John Renke III scores an upset over Declan Mansfield. Linda Babb and George H. Brown face a runoff in November.
By CARY DAVIS and CHASE SQUIRES
© St. Petersburg Times, published September 12, 2002
Tuesday's elections catapulted a young and virtually unknown New Port Richey lawyer to a seat on the Pasco-Pinellas circuit court bench and produced a runoff in another judicial race.
John Renke III, a civil attorney best known as the son of a former Republican state legislator, scored an upset over Declan Mansfield, a respected west Pasco criminal defense lawyer. Renke prevailed by a margin of 52.6 percent to 47.4 percent.
At 33, Renke becomes the youngest circuit judge in Florida. He replaces retiring Judge Joseph Donahey Jr. in the Group 25 seat, historically based in New Port Richey.
Round two now begins for candidates seeking the Circuit Judge Group 26 seat held by Maynard Swanson, who is retiring from the bench.
With none of the three candidates garnering more than 50 percent of the votes, the leading vote-getters -- Dade City prosecutor Linda Babb and Pinellas civil attorney George H. Brown -- head to a runoff election in November. On Tuesday, Babb, 46, collected 38.4 percent of the votes. Brown, 44, had 31.3 percent, bumping St. Petersburg lawyer Sarah Chaves, who had 30.3 percent.
The race between Renke and Mansfield was a study in contrasts.
Mansfield, 51, was the darling of the local legal community. He made a name for himself as a trial lawyer at the Pasco-Pinellas State Attorney's Office, leaving in 1991 to start a criminal defense and personal injury practice. Twice his name has been sent up to the governor as a finalist for circuit judge openings. Last year, according to his financial disclosure records, Mansfield earned $236,000 from his law practice. He had the endorsements of the area's two major newspapers.
Renke is an unfamiliar face around area courthouses. A lawyer for seven years, he has worked in his father's firm since he became a member of the Bar. He made $53,000 from his law practice last year, according to his financial disclosure forms.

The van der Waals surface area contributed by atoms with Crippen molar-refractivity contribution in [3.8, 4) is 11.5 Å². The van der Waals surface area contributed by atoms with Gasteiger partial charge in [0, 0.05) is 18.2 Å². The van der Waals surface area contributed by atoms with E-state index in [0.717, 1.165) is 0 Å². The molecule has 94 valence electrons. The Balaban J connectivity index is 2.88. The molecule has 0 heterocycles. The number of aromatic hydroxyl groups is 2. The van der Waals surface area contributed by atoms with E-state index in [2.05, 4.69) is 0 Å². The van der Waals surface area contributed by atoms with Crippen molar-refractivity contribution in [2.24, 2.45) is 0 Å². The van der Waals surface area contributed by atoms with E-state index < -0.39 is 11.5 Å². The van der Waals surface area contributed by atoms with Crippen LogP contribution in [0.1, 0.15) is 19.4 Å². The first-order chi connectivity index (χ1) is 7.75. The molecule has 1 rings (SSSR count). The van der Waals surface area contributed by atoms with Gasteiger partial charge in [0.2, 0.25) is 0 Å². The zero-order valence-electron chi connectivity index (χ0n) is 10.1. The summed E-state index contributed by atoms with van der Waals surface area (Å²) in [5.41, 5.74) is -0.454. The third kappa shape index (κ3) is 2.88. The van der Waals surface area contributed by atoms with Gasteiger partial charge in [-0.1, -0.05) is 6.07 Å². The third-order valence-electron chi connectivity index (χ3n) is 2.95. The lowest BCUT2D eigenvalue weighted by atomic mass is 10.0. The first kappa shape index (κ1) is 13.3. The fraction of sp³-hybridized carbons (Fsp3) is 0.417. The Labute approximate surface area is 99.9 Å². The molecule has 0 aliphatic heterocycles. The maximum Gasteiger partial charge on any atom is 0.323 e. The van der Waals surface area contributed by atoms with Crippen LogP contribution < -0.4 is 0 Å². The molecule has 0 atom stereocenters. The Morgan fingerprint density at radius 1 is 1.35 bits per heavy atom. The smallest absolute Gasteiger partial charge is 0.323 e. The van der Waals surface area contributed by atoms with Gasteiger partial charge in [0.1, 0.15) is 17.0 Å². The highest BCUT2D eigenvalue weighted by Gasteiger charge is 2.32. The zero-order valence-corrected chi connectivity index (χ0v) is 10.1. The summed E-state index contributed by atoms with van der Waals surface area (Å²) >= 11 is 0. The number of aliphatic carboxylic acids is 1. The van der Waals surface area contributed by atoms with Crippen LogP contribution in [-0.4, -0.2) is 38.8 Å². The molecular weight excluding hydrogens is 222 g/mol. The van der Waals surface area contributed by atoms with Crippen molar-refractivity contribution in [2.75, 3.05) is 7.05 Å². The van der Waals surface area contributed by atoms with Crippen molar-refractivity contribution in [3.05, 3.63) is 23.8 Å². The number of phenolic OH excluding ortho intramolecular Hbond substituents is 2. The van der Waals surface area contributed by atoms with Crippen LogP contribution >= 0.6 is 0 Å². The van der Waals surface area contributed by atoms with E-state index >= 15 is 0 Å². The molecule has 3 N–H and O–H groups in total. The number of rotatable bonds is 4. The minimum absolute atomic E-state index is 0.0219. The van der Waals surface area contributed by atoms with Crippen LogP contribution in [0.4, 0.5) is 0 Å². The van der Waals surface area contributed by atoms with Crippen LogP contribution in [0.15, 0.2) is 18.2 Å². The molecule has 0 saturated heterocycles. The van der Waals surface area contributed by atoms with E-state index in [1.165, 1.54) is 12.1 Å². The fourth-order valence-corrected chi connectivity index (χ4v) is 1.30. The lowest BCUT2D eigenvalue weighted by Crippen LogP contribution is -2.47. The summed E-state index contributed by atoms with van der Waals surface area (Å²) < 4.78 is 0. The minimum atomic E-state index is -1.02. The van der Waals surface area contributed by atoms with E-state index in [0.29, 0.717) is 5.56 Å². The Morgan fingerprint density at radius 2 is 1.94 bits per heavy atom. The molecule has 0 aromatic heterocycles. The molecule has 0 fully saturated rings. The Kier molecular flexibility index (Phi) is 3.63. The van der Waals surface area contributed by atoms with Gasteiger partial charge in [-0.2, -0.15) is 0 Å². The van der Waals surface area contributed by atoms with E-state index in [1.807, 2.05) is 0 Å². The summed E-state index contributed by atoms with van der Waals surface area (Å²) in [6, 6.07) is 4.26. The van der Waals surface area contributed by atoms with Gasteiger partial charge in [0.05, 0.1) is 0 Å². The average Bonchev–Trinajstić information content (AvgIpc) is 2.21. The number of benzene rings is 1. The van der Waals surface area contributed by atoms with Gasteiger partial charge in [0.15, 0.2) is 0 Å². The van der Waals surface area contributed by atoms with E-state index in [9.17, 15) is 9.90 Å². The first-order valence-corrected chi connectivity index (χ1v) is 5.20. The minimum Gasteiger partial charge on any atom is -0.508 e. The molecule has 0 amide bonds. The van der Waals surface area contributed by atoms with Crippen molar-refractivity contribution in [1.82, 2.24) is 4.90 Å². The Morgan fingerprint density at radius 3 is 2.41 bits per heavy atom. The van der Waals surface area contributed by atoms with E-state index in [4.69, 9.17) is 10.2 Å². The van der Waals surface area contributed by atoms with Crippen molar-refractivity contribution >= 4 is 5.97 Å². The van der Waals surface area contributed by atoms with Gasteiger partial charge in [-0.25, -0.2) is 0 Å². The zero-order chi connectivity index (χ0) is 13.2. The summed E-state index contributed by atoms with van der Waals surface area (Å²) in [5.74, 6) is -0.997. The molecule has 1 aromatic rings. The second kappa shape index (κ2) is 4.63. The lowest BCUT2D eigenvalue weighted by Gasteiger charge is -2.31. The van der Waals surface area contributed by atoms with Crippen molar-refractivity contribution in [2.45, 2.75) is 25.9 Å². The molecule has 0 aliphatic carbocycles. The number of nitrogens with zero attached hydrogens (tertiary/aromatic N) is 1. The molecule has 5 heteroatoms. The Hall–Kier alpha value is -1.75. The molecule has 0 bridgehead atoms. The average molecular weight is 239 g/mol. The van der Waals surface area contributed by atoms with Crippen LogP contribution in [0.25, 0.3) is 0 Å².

Renke's victory shocked courthouse regulars. But the result did not surprise Renke, who ignored the legal establishment in his campaign.
"I took a grass-roots approach," he said. "I can't imagine people working much harder than we did."
Renke said he focused most of his efforts on Pinellas County "because we had to go where the votes are." He split the Pasco vote with Mansfield but won Pinellas by nearly 10,000 votes.
Many voters likely recognized the name John Renke on their ballots. The candidate's father, John Renke II, is a former state representative and now the elected Republican committeeman in Pasco.
The elder Renke said he did not use his influence in the GOP to sway a nonpartisan race.
Nonetheless, the race was not without politics. Bill Bunting, a GOP leader in Pasco and friend of the Renke family, said Republican organizers "worked very hard to turn out the vote."
"We wanted to make sure John Renke was elected," Bunting said. "We worked really hard in Pinellas. We worked it like crazy."
On Wednesday, a disappointed Mansfield said the close vote "showed a tremendous amount of support for my experience and my work in the community."
Also Wednesday, Babb and Brown said they liked their chances in the November runoff for the Group 26 seat, historically based in Dade City.
Babb topped Brown by 7,689 votes in Pasco County -- her home turf -- and by 5,847 in Pinellas.
Both candidates expressed confidence that they will pick up votes that went to Chaves, who finished 1,802 votes behind Brown.
Brown, a former police officer who has been a civil attorney since 1988, said he hoped Pinellas voters who preferred Chaves now will turn their support his way.
Babb, a prosecutor for 14 years, said she and Chaves might have split the women's vote Tuesday. She predicted a strong showing in November.
Chaves said she would support Babb in November.
Three other Pasco-Pinellas circuit judge races were decided Tuesday.
Circuit Judge Wayne Cobb was re-elected to the Group 8 seat by a margin of 64 percent to 36 percent over Pinellas assistant public defender Chris Yeazell.
Linda Allan, a St. Petersburg civil attorney, won the Group 41 seat over fellow Pinellas lawyers William L. Vinson and M. Malinda Ottinger. Allan won 54.6 percent of the vote to avoid a November runoff.
In Group 28, Dunedin civil lawyer Jack St. Arnold defeated Robert "Bo" Michael by 54 percent to 46 percent.